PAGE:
6 Rules Every Hospitality Job Seeker Should Know
The famous theoretical physicist Albert Einstein once said, “You have to learn the rules of the game. And then you have to play better than anyone else.” It’s a statement that’s as true in a hospitality job search as it is on a basketball court or football field.
Whether you’re looking for your first housekeeper position or pursuing an opportunity as restaurant manager after years in the industry, consider these six essential rules every hospitality job seeker should know (and play by).
1. Don’t apply without the necessary skills and experience.
You’re smart, you pick new tasks up easily, and you aren’t afraid to take on a challenge. While these are all valuable qualities in the workplace, hotel and restaurant employers tend to hire applicants they believe already have what it takes to do a job well—not plucky go-getters who may still require additional training and assistance. While this doesn’t mean entry-level opportunities requiring minimal experience aren’t available, it does mean you should be able to demonstrate how your background, experience, and skills are relevant to any new job position. If you cannot do so, you may be wasting your time.
2. Accept that skills and experience alone are not enough to guarantee a hospitality job.
You appear to be a perfect fit for the dim sum cook job. You submit your resume, complete what feels like a successful job interview, yet you still receive a rejection letter. Why did this happen? It’s possible the manager didn’t feel you were the best “fit” for their restaurant. Perhaps you expressed goals that were bigger than the position’s potential. Maybe they felt your temperament would be at odds with the rest of the kitchen. It’s even possible that he or she thought you’d do better at an establishment with a different culture. Whatever the reason, accept it and move on. The hiring manager likely did you a favor in the long run.
3. Never submit a resume that is nothing but a rehash of past job descriptions.
If everyone follows rule number one, we can assume that most of the candidates under review for a particular hotel or restaurant job will have fairly similar histories. If you want to land your next position as a hotel bookkeeper or assistant general manager, your resume needs to convince the employer that your prior experience is superior to that of the rest. What’s the simplest way to do this? Ditch the “responsible for” statements and focus on bullet points describing challenges you faced in your previous position, the actions you took to overcome those challenges, and the results of those actions. Throw in concrete data—dollars saved, productivity increased, revenue earned—whenever possible.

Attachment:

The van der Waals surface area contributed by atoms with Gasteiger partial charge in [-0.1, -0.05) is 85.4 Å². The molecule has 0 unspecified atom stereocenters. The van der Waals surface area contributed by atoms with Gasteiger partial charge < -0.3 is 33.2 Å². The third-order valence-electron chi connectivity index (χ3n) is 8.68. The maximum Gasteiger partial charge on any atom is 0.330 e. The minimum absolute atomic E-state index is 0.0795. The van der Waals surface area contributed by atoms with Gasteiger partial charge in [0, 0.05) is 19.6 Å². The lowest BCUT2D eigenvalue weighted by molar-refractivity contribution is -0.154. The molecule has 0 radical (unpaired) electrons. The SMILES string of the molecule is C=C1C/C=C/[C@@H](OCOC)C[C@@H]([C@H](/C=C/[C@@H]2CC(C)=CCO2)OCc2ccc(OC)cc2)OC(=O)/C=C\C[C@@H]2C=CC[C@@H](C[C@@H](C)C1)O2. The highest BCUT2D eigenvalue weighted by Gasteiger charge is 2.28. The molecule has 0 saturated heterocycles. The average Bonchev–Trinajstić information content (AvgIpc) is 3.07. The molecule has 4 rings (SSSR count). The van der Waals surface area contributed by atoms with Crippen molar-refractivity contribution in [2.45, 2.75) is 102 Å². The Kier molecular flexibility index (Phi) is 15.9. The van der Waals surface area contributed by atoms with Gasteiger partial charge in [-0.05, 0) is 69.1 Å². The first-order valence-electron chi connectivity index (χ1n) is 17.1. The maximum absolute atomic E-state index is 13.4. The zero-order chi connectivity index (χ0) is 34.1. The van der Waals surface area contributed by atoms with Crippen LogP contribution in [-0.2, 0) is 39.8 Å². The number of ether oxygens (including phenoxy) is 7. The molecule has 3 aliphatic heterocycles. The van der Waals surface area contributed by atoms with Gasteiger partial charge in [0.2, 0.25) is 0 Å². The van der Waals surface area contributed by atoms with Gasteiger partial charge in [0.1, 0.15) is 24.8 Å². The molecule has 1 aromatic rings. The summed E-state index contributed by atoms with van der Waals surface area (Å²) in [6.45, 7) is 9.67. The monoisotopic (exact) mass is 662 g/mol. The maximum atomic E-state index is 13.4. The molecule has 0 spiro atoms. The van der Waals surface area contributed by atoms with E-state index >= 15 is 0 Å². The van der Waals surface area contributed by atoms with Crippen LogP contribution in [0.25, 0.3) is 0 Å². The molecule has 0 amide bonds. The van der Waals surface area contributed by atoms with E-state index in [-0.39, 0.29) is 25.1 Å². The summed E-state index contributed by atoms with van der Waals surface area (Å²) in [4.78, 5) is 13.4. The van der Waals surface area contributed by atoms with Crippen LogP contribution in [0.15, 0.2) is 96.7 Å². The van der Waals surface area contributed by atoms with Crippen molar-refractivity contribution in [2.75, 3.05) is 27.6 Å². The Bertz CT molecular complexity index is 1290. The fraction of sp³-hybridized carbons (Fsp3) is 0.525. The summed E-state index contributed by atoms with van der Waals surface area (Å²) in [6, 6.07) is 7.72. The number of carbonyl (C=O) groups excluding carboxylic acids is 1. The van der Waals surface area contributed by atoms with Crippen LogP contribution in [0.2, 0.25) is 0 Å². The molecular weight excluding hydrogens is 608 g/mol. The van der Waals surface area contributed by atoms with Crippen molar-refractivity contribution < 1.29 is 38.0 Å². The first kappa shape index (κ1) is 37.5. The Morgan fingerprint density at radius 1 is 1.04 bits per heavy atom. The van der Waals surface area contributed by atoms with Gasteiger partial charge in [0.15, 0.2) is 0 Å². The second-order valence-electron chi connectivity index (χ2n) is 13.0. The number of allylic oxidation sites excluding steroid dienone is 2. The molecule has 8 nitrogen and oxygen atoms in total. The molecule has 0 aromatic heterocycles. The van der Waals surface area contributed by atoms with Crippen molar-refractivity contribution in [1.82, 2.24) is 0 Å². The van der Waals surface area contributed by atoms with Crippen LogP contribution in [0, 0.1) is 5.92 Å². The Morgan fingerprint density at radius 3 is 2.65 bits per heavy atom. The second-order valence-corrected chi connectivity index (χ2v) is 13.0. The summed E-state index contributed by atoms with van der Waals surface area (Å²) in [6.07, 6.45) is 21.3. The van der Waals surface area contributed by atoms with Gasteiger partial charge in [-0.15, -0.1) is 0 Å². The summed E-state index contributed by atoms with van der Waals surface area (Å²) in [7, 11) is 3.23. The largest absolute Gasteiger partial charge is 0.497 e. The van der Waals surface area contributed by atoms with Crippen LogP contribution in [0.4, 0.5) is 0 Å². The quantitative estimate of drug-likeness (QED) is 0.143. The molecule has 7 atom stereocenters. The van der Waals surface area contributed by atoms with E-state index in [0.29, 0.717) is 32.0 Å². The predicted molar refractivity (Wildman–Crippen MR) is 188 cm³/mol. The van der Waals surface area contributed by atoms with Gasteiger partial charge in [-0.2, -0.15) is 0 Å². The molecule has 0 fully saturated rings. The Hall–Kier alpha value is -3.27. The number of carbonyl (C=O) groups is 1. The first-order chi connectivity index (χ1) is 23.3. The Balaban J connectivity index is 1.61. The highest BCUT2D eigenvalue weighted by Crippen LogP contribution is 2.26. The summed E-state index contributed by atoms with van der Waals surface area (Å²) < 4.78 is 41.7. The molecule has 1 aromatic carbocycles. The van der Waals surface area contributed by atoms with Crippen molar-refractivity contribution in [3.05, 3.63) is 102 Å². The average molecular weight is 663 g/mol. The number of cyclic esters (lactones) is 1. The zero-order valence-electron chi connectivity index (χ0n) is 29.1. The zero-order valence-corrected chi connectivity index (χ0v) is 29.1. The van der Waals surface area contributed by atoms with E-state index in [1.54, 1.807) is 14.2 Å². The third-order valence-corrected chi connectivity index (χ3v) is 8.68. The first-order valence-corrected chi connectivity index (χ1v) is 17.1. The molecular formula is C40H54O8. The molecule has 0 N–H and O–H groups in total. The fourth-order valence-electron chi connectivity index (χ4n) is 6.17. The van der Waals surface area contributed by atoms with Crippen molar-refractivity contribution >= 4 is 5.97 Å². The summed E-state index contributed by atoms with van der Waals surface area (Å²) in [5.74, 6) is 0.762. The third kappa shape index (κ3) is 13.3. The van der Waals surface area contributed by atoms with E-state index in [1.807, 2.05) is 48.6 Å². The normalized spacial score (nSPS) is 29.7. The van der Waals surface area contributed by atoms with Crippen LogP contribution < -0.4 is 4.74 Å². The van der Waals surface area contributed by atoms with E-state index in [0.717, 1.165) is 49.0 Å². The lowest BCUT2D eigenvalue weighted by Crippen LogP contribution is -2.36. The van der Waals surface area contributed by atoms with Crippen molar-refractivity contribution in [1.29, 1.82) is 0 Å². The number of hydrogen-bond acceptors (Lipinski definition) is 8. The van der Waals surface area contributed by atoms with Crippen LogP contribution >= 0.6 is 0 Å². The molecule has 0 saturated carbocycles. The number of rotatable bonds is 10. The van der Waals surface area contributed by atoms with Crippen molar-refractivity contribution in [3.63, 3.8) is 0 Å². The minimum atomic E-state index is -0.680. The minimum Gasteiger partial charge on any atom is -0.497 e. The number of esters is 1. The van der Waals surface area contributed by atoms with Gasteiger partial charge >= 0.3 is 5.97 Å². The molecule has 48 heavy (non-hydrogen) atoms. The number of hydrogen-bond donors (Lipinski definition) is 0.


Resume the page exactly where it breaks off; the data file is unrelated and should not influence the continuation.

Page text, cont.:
4. Pare your resume down to the past 10 to 15 years.
Technology changes, processes evolve, and the software you used as a food and beverage manager back in the ‘80s is likely no longer relevant in today’s workplace. Don’t waste valuable resume space detailing positions you held more than 10 or 15 years ago. Instead, focus on the more recent experiences, skills, and expertise that will benefit your potential employer right now. If you happen to have an extensive job history, it’s always acceptable to include a line at the end of your resume stating something like, “Earlier hospitality employment history available upon request.”
5. Be prepared to answer questions about salary.
No hiring manager wants to waste his or her time pursuing a candidate who expects a higher salary than what the hotel or restaurant employer is prepared to pay. For this reason, you should ready yourself to answer questions about recent compensation and future expectations before your first conversation with him or her. Respond politely and confidently to his or her queries, and then put them at ease by stating that you understand hospitality salaries often vary due to differences in job description, establishment size, geographic location, and other factors.
6. Don’t allow the hospitality job search to destroy your positive attitude.
You may follow all the rules and still receive numerous rejections. This can happen in any industry—and to anyone, regardless of experience, gender, or age—and doesn’t diminish your current value or chances of future success. Don’t take rejections personally. Don’t wallow in self-pity. Don’t look for someone to blame. These actions only sap your energy and impede your job search. Instead, maintain a positive attitude. Believe the right hotel or restaurant job is out there waiting for you—you just have to find it. Then, keep looking.